Monday, December 14, 2009

Finding a Voice

For years, I did not know I could feel the way I do about adoption. I didn't know it was okay to be ambivalent. (This is perhaps evident in the fact that I still seem constantly to apologize for how I feel.)

Not knowing anything about the experiences of other adoptees, I thought I was weird for feeling so ambivalent about my adoption. Now I know that it is common, if not universal, to feel this way. For myself, it is incredibly validating to find out that I'm not alone.

Expressing my frustration and ambivalence about adoption has led to some pretty annoying reactions from others: why are you so angry? don't you realize other people have problems? why can't you get over it?.

I'm reminded of the different descriptions I've heard of typical male and female conversational styles. Men often (not always) try to "fix" problems. Women often (not always) are looking for empathy for their problems, not solutions. While I bristle at such stereotyping, I can't deny that it ever is true.

I'm not looking for a "solution" to my "problem" of being adopted. That ship has long sailed. Finding others who would listen to me, who could understand and empathize, was terrifically useful in giving me a measure of peace about adoption. Just having someone acknowledge my ambivalence and even anger is helpful.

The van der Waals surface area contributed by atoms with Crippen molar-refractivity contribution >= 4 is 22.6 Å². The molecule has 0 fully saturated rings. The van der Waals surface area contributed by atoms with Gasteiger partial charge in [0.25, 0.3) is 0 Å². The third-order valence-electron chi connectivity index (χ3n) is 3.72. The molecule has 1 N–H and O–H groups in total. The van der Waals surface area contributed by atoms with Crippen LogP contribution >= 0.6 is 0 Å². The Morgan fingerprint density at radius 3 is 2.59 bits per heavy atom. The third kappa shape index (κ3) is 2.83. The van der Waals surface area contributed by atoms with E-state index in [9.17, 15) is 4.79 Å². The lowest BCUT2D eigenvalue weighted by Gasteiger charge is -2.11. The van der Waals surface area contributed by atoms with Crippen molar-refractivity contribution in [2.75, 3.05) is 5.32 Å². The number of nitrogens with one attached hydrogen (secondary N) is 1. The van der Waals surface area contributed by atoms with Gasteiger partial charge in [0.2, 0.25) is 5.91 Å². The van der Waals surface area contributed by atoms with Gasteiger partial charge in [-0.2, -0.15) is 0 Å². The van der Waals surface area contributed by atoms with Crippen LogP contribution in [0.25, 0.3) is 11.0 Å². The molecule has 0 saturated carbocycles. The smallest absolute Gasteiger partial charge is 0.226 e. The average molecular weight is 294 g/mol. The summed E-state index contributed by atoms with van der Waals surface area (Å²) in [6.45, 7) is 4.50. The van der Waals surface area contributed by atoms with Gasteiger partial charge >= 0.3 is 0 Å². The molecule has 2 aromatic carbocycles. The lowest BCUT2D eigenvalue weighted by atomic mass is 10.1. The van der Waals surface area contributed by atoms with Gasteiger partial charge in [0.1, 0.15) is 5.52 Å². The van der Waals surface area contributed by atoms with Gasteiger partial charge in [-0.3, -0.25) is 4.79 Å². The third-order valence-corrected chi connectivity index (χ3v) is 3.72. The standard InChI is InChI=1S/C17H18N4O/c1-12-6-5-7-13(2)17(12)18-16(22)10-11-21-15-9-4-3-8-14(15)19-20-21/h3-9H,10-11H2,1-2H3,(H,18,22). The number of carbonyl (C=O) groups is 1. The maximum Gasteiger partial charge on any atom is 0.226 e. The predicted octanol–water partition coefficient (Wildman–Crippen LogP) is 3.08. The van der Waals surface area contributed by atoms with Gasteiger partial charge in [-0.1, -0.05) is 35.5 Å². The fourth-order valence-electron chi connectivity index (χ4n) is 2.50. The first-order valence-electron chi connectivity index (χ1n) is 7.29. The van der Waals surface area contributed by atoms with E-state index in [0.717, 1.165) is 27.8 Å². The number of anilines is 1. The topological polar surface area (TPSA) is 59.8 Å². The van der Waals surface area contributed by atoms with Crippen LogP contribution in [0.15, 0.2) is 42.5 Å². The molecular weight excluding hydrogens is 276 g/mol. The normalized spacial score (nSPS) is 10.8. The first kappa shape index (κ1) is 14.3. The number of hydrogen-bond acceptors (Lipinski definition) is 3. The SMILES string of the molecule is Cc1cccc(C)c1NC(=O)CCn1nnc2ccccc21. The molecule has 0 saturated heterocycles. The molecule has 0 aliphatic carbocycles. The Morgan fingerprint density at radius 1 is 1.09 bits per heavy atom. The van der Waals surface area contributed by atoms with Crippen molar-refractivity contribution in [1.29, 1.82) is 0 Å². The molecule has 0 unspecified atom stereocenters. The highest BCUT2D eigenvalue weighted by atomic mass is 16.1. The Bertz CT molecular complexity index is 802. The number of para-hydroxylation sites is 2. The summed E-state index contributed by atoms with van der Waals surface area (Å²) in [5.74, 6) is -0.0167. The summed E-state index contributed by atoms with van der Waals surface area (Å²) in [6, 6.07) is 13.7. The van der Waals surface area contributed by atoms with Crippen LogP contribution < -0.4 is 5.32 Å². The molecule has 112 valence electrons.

It's not about fixing anything. It's not about lashing out. It's not about hurting others. It's not about getting over it.

It's about knowing I'm not alone. It's about having my feelings validated. It's about having someone empathize with me.

Not pity. Not sympathy. Empathy.

Finding a voice can be a scary thing. And it's the most important thing I can think of.


Shari U said...

I guess it just is what it is.

As a mom (and perhaps as a female), I want to offer words of encouragement and comfort and yet, I know there are no words, at least not from someone who hasn't walked your path. I do wish you peace and I'm sorry for your pain.

GooseBreeder said...

Yes empathy is so good to find and it only really happens amongst those of our own kind.Our trauma will never go, be healed or disappear but we are survivors, do what we can to learn to live with it.Now it seems we need to start talking openly so others understand the injustice, the negation of rights and so on.